GAMEPLAYFinal? Square Enix doesn’t know the meaning of the word. That’s apparent enough from the avalanche of Final Fantasy games we’ve seen since 1987, but it’s especially true of its approach to its last MMORPG. By all accounts–including Square Enix’s–2010’s Final Fantasy XIV was an abomination, a shameful excuse for an MMORPG that couldn’t even pull off the simplest kill-and-fetch quest without tripping over itself. And so I tiptoed into this “reborn” incarnation of Eorzea with caution, fully expecting the world to crumble around me pixel by pixel. That didn’t happen. Against all odds, it was good, and I found myself reluctant to leave when the closed beta breathed its last. But was it enough to justify such a Herculean effort? I’m cautiously optimistic.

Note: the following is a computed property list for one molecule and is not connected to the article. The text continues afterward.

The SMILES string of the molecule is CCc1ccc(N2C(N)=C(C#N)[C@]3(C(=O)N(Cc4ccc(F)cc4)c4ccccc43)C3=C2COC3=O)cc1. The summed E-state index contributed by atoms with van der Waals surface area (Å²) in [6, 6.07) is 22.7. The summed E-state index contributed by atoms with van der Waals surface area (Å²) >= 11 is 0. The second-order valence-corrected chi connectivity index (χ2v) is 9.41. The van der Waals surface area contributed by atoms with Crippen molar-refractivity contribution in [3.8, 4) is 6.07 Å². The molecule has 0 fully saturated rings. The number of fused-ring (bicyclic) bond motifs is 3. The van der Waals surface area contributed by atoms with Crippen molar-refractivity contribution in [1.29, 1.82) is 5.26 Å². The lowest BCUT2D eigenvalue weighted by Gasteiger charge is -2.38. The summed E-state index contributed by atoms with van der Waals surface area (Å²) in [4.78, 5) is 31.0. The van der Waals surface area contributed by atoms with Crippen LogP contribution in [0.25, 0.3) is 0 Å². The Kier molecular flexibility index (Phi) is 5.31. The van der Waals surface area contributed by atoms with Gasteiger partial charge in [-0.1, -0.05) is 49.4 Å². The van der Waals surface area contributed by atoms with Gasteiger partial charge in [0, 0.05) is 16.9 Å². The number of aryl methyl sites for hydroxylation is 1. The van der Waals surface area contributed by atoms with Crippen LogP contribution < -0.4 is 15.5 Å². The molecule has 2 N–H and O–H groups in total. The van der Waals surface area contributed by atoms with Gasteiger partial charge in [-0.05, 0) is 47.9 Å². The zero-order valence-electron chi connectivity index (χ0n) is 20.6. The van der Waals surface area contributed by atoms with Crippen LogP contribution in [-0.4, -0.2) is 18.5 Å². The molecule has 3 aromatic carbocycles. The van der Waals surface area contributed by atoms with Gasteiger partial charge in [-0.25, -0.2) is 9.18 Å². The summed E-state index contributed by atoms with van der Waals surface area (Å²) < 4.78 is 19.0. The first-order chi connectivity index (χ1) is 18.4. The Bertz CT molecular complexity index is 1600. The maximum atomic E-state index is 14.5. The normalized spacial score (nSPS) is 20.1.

Rest assured, this “remake” essentially amounts to a new game–I’m reminded of Augustus Caesar’s boast that he found Rome in brick but left it in marble. Concerned that FFXIV didn’t embrace the franchise’s lore with enough devotion? Know and rejoice that chocobos here probably outnumber the palm trees of Miami, and Magitek Armor war machines shuttle you about later into the leveling process. Limit Breaks, the group-based ability unlocks, made their appearance in the last beta, and there’s even a group finder. Hated the crippling lag? A Realm Reborn features silky smooth framerates on both the PC and the PS3. Missed Final Fantasy XI’s console integration? I sampled FFXIV on both the PC and PS3, and I found the latter’s gamepad-centric gameplay only slightly more complicated than playing God of War. Square Enix even addressed the concerns that the original told you little to nothing about how to play–in fact, almost to a fault. Description-laden pop-ups describe even the simplest features in encyclopedic detail, and a full 30 minutes of story and introductions passed before I was able to pull out my archer’s bow and shoot stuff. (While we’re at it, what’s with the absence of good beards in the character creator?)It’s largely worth the wait, though, because the gameplay’s actually fun now. It may be a little hard to tell what’s going on in groups thanks to an overreliance on flashy abilities, but it gains much of its excitement in the simple fact that there’s accessible group play in the first place. As of the last beta, there’s even a group finding tool and (surprise, surprise) Limit Breaks, the group-based skill unlocks common to the series since Final Fantasy VII. Long before the first dungeons appeared around level 15, I’d experienced around 20 of the FFXIV’s new “FATE”s (or Full Active Time Events) that evoke the dynamic events of Guild Wars 2 or Rift. They add yet another layer of variety beyond the surprisingly enjoyable storyline (as of yet still unvoiced), as does the welcome introductions of Final Fantasy’s familiar concept of jobs–i.e., a feature that allows you to become the class corresponding to the weapon you’re wielding. In short, polish and surprises await around every turn. There’s no question: this is how Final Fantasy XIV should have been at launch.